30 June 2005: The colour of strawberry allergy
The mystery of why some people are allergic to strawberries is about to be revealed. Unpublished data detail how one protein out of thousands encoded in the strawberry's genetic make-up triggers an allergic reaction that leads to itching and swelling in the mouth and throat.
Biochemists at Lund University, Sweden, identified the protein with electrophoresis and mass spectrometry after analysing large data sets using bioinformatics.
The scientists found that the allergenic protein resembles a known allergen found in birch pollen. Birch-pollen-related food allergy is well known: food allergies can be secondary allergies for those with birch pollen allergy.
Anecdotal evidence from strawberry breeders suggests that people with strawberry allergies can eat a white strawberry variety without adverse reactions. The Lund researchers investigated a white strawberry variety called Sofar, and found that it is almost free of the allergen. Swedish breeders are working on making the white strawberry as flavoursome as the red ones.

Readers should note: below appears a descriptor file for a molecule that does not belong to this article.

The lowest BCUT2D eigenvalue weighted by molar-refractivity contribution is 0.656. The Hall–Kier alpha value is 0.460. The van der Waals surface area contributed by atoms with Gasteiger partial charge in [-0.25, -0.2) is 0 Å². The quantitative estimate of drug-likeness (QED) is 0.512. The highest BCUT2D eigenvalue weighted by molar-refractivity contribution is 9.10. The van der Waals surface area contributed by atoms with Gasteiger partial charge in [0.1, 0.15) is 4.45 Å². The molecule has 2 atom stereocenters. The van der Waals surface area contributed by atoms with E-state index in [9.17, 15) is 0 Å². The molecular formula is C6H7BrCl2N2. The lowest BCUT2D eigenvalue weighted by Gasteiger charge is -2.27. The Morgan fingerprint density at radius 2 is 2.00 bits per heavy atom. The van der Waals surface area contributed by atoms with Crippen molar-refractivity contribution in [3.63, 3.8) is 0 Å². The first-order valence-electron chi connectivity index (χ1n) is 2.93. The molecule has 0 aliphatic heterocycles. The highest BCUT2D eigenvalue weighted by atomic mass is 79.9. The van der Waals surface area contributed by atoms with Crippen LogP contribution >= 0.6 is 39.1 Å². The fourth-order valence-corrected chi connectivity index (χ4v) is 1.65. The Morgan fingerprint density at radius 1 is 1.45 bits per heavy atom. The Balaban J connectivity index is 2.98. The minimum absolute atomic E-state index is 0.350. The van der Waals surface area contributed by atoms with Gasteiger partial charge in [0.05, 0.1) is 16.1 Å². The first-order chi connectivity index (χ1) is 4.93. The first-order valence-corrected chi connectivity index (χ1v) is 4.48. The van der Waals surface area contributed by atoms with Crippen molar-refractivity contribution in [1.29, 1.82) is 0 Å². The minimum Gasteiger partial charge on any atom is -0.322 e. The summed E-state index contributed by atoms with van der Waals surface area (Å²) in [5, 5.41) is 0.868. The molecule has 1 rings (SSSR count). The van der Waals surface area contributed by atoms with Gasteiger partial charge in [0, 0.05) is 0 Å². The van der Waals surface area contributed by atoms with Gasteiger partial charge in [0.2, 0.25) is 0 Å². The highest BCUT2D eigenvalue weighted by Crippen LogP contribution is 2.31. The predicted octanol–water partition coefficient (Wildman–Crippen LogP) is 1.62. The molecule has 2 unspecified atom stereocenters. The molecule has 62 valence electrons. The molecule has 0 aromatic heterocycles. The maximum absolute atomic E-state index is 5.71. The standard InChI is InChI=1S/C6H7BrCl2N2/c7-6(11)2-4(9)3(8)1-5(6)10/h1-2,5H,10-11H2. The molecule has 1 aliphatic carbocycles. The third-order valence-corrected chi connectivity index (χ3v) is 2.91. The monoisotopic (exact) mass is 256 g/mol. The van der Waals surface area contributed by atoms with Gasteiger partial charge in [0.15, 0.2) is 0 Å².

'The allergen is in some way or other related to the red colour but it is not clear exactly how,' said Rikard Alm, who worked on the project. 'We need to investigate more proteins. We are now investigating the biological variation of the strawberry allergen, between different strawberry varieties, and within one and the same variety depending on cultivation conditions.'
Cecilia Emanuelsson from the biochemistry department at Lund University explained how this will be done: 'The gel with the separated proteins is like a map and it actually opens up new possibilities for plant breeding. By comparing strawberries with different properties and their maps.we may be able to discover which role different proteins play in, for example, frost resistance, colour, taste, etc and find biomarkers for different traits.' Fiona Salvage